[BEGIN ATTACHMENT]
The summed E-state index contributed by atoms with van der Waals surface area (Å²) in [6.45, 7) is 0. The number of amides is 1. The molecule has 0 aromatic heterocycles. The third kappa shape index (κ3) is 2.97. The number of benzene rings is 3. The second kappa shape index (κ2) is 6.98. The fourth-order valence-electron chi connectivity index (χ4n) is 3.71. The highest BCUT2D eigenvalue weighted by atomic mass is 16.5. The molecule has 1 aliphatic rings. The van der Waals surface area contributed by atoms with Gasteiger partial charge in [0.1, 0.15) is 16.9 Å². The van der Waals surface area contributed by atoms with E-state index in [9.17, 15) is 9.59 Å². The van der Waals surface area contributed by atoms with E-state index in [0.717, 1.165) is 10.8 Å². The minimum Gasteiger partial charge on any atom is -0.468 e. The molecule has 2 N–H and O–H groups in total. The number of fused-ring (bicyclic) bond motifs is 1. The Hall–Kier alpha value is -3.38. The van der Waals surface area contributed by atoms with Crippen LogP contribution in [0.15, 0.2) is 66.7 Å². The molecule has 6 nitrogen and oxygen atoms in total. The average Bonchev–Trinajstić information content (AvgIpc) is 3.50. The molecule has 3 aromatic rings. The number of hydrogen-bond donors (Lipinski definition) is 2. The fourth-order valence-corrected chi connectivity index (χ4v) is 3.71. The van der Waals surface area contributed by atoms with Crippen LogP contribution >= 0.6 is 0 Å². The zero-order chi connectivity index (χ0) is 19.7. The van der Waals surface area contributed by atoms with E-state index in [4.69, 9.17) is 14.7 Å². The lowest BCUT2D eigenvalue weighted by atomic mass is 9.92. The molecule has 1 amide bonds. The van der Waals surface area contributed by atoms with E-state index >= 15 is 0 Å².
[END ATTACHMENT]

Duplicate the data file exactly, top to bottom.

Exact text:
The summed E-state index contributed by atoms with van der Waals surface area (Å²) in [6.45, 7) is 0. The number of amides is 1. The molecule has 0 aromatic heterocycles. The third kappa shape index (κ3) is 2.97. The number of benzene rings is 3. The second kappa shape index (κ2) is 6.98. The fourth-order valence-electron chi connectivity index (χ4n) is 3.71. The highest BCUT2D eigenvalue weighted by atomic mass is 16.5. The molecule has 1 aliphatic rings. The van der Waals surface area contributed by atoms with Gasteiger partial charge in [0.1, 0.15) is 16.9 Å². The van der Waals surface area contributed by atoms with E-state index in [9.17, 15) is 9.59 Å². The van der Waals surface area contributed by atoms with E-state index in [0.717, 1.165) is 10.8 Å². The minimum Gasteiger partial charge on any atom is -0.468 e. The molecule has 2 N–H and O–H groups in total. The number of fused-ring (bicyclic) bond motifs is 1. The Hall–Kier alpha value is -3.38. The van der Waals surface area contributed by atoms with Crippen LogP contribution in [0.15, 0.2) is 66.7 Å². The molecule has 6 nitrogen and oxygen atoms in total. The average Bonchev–Trinajstić information content (AvgIpc) is 3.50. The molecule has 3 aromatic rings. The number of hydrogen-bond donors (Lipinski definition) is 2. The fourth-order valence-corrected chi connectivity index (χ4v) is 3.71. The van der Waals surface area contributed by atoms with Crippen LogP contribution >= 0.6 is 0 Å². The zero-order chi connectivity index (χ0) is 19.7. The van der Waals surface area contributed by atoms with E-state index in [4.69, 9.17) is 14.7 Å². The lowest BCUT2D eigenvalue weighted by atomic mass is 9.92. The molecule has 1 amide bonds. The van der Waals surface area contributed by atoms with E-state index >= 15 is 0 Å².